Wednesday, December 13, 2006

Veblen Effect Tuition

Most people want to pay the lowest price that will deliver the goods. Sometimes, though, you want to be sure you get the very best quality goods. There are a dozens of ways to measure quality. One of the easiest, though most treacherous, is price. For some goods, more people will flock to it if it costs more, even if it costs much more than competitors. This is called the Veblen Effect, after Theory of the Leisure Class author Thorstein Veblen.

College education is worth paying more to get the best. And the best education does cost more than the more mediocre kinds. Some colleges cost more because they spend more to educate.

Some colleges, though, charge more just so other people will think that they are as good as the most expensive. They may even be that good, but don't, for strict cost reasons, actually need to charge that much. Still, the market is a harsh mistress. The New York Times reports today that Ursinus College, for example, raised its prices to keep up with the competition – and as a result, applications went up considerably.

I am happy to report that Centre College still offers "a New England education at Southern prices."


Anonymous said...

When I saw the title of your post, I thought we might be about to hear the conspicuous consumption edge of Veblen, also relevant.

My small college just voted to start a football team, whose avowed purpose is to bring more men to campus. This turns out to be something many small colleges are doing. The cost is quite high. It is delaying the start of a new wing for the science building - needed to serve nursing and health professions, the cash cow of our institutions.

Your post makes me think we might get some secondary gain from the tuition hike that's needed to pay for our decision to dress up our campus in football spirit so that we match the consumption of the colleges next door.

Gruntled said...

Perhaps it would be cheaper for your school to attract men with a "come to college; meet nurses" campaign :-) .

Anonymous said...

As a parent who yesterday sent in the last of 18 straight tuition payments over the last 5 years (3 children who graduated in 2005,2006 and 2007), I have little patience with the thinking at Ursinus (and the people who responded to their decision!) As a solidly middle class family who values liberal arts education, my husband and I now find ourselves five years from retirement with very heavy debts from participating in the costs of two private, liberal arts colleges (Centre being one of them) and one large public university. And this was with outstanding financial aid at the two private colleges and each child taking on their own debt with student loans. However, only our child with the public university education has graduated with a degree which enables her to be employed and pay off her student loans and we paid less than half of what we paid for the private colleges. If I had to do it all over again, I'm not sure I wouldn't encourage my children to spend two years at a community college and transfer to a state school. The value of the education that one receives has got to include some measure of the debts that one incurs to receive it and although I don't think education should be free, the costs to receive it cannot continue to rise at such a high rate. I really do believe a college education will soon be the prerogative of only the upper class. Certainly a private liberal arts education will be the prerogative of the upper class. I doubt if my grandchildren will have the opportunities that my own children had and my wish would be that those considering the move to raise tuition because of how they might be perceived would be roundly dismissed. (There was considerable dissent among alums and current students at the decision of the University of Richmond to try to attract 'better' students by raising tuition. I do not know what the outcome of that has been in terms of their applications, but it was not a popular decision in the state of Virginia!)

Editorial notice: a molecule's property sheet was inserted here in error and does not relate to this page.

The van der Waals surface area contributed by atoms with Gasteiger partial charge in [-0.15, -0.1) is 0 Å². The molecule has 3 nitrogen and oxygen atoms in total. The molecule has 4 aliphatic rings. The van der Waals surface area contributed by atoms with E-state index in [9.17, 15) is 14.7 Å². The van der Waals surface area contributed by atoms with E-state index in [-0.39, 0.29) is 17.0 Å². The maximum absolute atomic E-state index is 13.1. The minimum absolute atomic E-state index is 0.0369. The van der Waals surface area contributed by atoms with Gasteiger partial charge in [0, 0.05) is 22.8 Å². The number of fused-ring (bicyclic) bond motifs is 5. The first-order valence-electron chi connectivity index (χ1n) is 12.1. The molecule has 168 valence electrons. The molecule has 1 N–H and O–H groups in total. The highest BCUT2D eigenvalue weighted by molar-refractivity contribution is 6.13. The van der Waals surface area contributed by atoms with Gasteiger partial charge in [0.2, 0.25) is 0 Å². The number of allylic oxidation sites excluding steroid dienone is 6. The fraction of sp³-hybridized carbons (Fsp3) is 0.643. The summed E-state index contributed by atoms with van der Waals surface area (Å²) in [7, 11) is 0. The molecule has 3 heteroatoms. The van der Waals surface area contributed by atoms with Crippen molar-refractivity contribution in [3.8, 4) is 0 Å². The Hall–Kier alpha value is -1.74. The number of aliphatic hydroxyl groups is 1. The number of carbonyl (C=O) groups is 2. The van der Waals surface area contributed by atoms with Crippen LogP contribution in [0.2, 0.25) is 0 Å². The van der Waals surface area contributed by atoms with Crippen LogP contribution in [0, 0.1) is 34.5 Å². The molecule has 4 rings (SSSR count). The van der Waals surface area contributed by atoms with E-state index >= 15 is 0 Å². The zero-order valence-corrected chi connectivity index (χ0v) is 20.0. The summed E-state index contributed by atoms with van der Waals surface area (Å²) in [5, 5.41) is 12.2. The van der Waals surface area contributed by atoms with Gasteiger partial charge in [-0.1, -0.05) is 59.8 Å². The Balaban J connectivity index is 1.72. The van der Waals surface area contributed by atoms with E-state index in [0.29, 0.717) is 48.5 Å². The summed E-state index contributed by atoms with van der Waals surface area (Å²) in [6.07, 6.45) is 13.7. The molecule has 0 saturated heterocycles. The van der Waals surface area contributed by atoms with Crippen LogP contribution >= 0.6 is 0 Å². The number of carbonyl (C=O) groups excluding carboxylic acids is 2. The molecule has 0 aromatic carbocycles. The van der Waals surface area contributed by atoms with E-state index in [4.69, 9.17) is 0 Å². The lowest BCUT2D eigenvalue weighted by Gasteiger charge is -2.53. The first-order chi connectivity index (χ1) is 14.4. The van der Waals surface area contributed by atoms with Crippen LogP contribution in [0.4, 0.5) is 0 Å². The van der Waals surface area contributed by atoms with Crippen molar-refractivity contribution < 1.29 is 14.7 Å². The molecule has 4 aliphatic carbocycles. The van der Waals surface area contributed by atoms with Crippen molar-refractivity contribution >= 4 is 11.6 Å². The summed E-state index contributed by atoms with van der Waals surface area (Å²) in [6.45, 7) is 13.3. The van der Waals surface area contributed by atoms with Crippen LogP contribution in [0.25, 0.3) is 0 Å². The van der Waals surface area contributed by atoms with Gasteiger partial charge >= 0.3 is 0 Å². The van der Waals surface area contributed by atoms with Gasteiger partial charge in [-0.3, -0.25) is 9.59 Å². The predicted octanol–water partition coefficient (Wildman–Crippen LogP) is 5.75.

ceemac said...

There was an article about this circa 1990 in (I think) the Chronicle of Higher Ed.

Operating from memory:

The focus was a college that did not raise it's tuition for a year or 2 in the 80's while it's competition did raise theirs. Contray to what one might expect he "less expensive" school found that the number of applicants went down not up. So they raised their tution to a par with competitors and applications increased.

I am reminded of the Cosby episode where Theo wanted his parents to give him the money that they would spend on a college education. He based his calculations on tuition at the most expensive school in the country (Bennington at that time) because he knew his parents only wanted "the best" for him. Cosby told him first he needed to get admitted to Bennington and then they could talk.

Gruntled said...

The irony is that the universities with multi-billion dollar endowments don't really need to charge tuition at all -- their pricing is to reassure people that they are worth sacrificing for.